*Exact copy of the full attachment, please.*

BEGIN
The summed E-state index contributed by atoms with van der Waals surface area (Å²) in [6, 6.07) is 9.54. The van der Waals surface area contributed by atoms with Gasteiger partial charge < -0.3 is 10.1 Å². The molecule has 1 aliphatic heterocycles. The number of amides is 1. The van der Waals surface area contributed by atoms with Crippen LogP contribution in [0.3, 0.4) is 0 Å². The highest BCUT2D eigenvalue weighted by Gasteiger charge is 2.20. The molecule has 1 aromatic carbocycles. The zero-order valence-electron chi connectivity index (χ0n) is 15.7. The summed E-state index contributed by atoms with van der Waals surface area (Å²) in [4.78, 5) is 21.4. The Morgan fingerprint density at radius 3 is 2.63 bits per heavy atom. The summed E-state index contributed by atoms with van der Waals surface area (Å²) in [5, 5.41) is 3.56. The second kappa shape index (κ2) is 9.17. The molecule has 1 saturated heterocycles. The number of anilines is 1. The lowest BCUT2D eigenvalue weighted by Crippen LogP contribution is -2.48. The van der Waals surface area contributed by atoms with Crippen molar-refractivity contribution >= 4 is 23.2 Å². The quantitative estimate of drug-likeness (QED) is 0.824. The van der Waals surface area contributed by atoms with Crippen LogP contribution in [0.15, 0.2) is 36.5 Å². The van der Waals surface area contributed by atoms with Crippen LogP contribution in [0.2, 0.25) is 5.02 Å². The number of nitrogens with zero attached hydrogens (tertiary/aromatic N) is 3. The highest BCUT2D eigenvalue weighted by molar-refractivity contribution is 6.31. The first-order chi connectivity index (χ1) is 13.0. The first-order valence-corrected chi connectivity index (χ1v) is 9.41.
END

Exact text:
The summed E-state index contributed by atoms with van der Waals surface area (Å²) in [6, 6.07) is 9.54. The van der Waals surface area contributed by atoms with Gasteiger partial charge < -0.3 is 10.1 Å². The molecule has 1 aliphatic heterocycles. The number of amides is 1. The van der Waals surface area contributed by atoms with Crippen LogP contribution in [0.3, 0.4) is 0 Å². The highest BCUT2D eigenvalue weighted by Gasteiger charge is 2.20. The molecule has 1 aromatic carbocycles. The zero-order valence-electron chi connectivity index (χ0n) is 15.7. The summed E-state index contributed by atoms with van der Waals surface area (Å²) in [4.78, 5) is 21.4. The Morgan fingerprint density at radius 3 is 2.63 bits per heavy atom. The summed E-state index contributed by atoms with van der Waals surface area (Å²) in [5, 5.41) is 3.56. The second kappa shape index (κ2) is 9.17. The molecule has 1 saturated heterocycles. The number of anilines is 1. The lowest BCUT2D eigenvalue weighted by Crippen LogP contribution is -2.48. The van der Waals surface area contributed by atoms with Crippen molar-refractivity contribution >= 4 is 23.2 Å². The quantitative estimate of drug-likeness (QED) is 0.824. The van der Waals surface area contributed by atoms with Crippen LogP contribution in [0.15, 0.2) is 36.5 Å². The van der Waals surface area contributed by atoms with Crippen LogP contribution in [0.2, 0.25) is 5.02 Å². The number of nitrogens with zero attached hydrogens (tertiary/aromatic N) is 3. The highest BCUT2D eigenvalue weighted by molar-refractivity contribution is 6.31. The first-order chi connectivity index (χ1) is 13.0. The first-order valence-corrected chi connectivity index (χ1v) is 9.41.